Reaping the Benefits

By Tim Donohue Print this article Print

TTX is running its IT organization like a business with the help of an ITIL-compliant service delivery system.

A Solid Foundation

At TTX, our service delivery system reaches beyond IT services. It provides self-service for the following areas:

• Incident reporting: With a direct interface to BMC’s Remedy Action Request System, employees can log issues with printers, computers or applications.

• Service request management: Employee requests for IT services—such as a new computer, new phone, loaner laptop or software—are now automated.

• Corporate services: Requests for copying, printing, binding, shipping and office supplies—even reporting problems with facilities—are also automated.

• Personnel on-boarding: When new employees and consultants join TTX, this cross-functional business process is now automated.

These activities can involve some complex workflows, but we can easily handle this complexity within PMG’s system. In fact, our most complex workflows involve multiple departments, multiple fulfillment agents from different fulfillment groups and multiple levels of approvals.

Approvals required per TTX policy for items such as a BlackBerry are now handled through the service delivery system. There’s no need to fill out a requisition form or chase down signatures. And the system retains all the required audit detail in its database.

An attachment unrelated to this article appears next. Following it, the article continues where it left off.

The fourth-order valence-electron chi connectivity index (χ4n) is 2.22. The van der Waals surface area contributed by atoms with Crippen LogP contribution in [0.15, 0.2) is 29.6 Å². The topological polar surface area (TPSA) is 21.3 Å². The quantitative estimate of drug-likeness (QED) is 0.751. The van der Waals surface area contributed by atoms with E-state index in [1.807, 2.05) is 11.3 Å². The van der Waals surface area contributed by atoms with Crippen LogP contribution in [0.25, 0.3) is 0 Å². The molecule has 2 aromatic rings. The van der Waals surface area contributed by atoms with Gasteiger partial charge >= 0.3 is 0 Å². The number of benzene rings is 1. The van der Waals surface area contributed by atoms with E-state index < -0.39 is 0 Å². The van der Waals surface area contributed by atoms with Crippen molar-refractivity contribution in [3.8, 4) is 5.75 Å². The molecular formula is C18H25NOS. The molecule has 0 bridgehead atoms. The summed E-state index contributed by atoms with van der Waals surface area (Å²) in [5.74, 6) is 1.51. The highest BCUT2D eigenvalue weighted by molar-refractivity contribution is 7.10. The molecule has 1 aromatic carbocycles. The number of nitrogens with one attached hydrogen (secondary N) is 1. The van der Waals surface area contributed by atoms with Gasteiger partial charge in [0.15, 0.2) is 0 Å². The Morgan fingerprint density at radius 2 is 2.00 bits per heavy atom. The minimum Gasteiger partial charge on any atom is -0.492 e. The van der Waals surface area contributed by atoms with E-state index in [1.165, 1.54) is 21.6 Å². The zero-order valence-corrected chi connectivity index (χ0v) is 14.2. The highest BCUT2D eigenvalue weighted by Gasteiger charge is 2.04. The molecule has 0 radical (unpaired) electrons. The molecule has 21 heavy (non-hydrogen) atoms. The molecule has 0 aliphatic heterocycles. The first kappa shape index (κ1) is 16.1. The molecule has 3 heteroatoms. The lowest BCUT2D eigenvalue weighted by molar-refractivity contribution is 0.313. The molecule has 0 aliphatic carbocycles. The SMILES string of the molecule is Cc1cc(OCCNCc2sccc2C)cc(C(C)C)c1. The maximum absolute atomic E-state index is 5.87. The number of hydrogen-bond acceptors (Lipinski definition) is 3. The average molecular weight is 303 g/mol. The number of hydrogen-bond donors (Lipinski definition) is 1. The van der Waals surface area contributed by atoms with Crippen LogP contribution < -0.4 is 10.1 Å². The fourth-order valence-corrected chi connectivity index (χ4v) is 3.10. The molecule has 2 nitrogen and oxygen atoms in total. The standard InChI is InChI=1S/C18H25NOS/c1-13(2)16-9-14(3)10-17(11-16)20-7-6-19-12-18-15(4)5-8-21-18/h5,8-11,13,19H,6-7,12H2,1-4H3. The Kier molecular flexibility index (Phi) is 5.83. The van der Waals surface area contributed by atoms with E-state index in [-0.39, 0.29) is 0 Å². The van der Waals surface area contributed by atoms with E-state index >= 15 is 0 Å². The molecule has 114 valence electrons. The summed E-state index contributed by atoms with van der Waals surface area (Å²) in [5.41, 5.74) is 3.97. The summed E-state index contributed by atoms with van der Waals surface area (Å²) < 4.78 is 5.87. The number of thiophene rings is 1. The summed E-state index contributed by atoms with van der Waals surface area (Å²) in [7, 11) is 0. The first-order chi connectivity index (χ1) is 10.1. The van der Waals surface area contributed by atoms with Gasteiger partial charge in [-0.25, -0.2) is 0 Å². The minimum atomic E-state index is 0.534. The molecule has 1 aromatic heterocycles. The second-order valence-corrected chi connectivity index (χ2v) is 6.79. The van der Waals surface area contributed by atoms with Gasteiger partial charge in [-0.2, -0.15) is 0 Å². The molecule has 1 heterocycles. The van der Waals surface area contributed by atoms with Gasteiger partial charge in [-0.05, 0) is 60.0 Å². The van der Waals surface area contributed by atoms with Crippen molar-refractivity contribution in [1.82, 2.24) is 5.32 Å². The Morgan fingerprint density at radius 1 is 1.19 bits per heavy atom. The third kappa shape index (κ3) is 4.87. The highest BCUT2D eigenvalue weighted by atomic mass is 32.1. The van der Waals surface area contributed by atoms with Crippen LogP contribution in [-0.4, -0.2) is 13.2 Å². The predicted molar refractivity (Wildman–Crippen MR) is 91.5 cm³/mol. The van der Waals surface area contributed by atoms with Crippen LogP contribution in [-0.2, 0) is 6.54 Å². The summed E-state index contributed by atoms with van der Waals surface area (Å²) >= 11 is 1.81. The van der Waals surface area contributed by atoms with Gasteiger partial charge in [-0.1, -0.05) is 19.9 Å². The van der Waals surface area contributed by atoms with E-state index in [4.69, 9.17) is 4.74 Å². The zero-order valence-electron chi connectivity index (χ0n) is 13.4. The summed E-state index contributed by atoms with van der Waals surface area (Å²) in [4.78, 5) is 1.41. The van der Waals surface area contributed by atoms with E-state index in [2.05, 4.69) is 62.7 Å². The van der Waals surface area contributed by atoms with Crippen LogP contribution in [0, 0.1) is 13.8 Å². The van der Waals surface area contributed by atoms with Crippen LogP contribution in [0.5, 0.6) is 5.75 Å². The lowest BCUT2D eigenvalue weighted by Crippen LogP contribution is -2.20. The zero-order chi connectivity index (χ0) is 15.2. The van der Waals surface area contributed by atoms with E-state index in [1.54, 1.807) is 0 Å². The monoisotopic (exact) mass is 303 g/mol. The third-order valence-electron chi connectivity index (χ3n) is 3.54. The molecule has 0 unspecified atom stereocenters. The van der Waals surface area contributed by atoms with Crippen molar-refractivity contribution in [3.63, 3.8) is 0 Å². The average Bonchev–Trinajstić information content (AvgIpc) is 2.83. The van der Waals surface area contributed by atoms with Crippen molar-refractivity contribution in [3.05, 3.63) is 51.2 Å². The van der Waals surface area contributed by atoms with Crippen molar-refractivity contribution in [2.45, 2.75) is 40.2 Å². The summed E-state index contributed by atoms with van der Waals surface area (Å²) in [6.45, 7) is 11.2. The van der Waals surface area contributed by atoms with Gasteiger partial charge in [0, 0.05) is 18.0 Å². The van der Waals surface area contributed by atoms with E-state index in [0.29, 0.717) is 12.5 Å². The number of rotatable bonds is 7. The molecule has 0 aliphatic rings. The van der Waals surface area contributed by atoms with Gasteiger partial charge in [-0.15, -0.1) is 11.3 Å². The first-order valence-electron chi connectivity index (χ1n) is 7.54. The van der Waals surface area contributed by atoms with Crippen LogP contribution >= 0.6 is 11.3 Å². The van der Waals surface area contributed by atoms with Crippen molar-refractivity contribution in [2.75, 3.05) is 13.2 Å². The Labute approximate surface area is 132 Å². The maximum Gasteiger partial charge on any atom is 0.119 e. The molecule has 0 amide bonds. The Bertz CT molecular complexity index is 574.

The Payoff

We were able to create and launch more than 70 services and workflows, which were fully integrated with BMC Remedy and Microsoft Active Directory within weeks. We currently have all customer-facing services available through the service catalog.

Through the use of PMG’s service catalog, we realized a 50 percent reduction in the service desk staff and eliminated much of the ticket-taking activities performed by help desk personnel. We also were able to redeploy help desk team members to other areas that needed resources. Our service delivery process is more efficient now because of the automated workflows and approval processes.

In the past, IT was a cost center. Our customers had little understanding of where the costs came from, so it was difficult to budget and justify expenses.

TTX now has a foundation for managing a wide variety of service requests, and we’ve produced measurable benefits for a moderate investment. With our service delivery system, we have a complete picture of all the transactions that occur, and we can tie them back to the departments that consume the goods and services. We also know the costs of the various services consumed by our user community, and we can share that knowledge with each department via management summaries.

Prior to implementing the TTX service delivery system, we didn’t look at applying technology to our internal processes to increase efficiency. Those days are gone. Today, our service catalog is a launching pad for building a more integrated department that leverages other ITIL-compliant tools for areas like change management and asset management.

We are moving toward continuous improvement, and we’re on the right track toward achieving our goal of running IT like a business.

This article was originally published on 2009-04-06
Tim Donohue is senior manager of service delivery at TTX.
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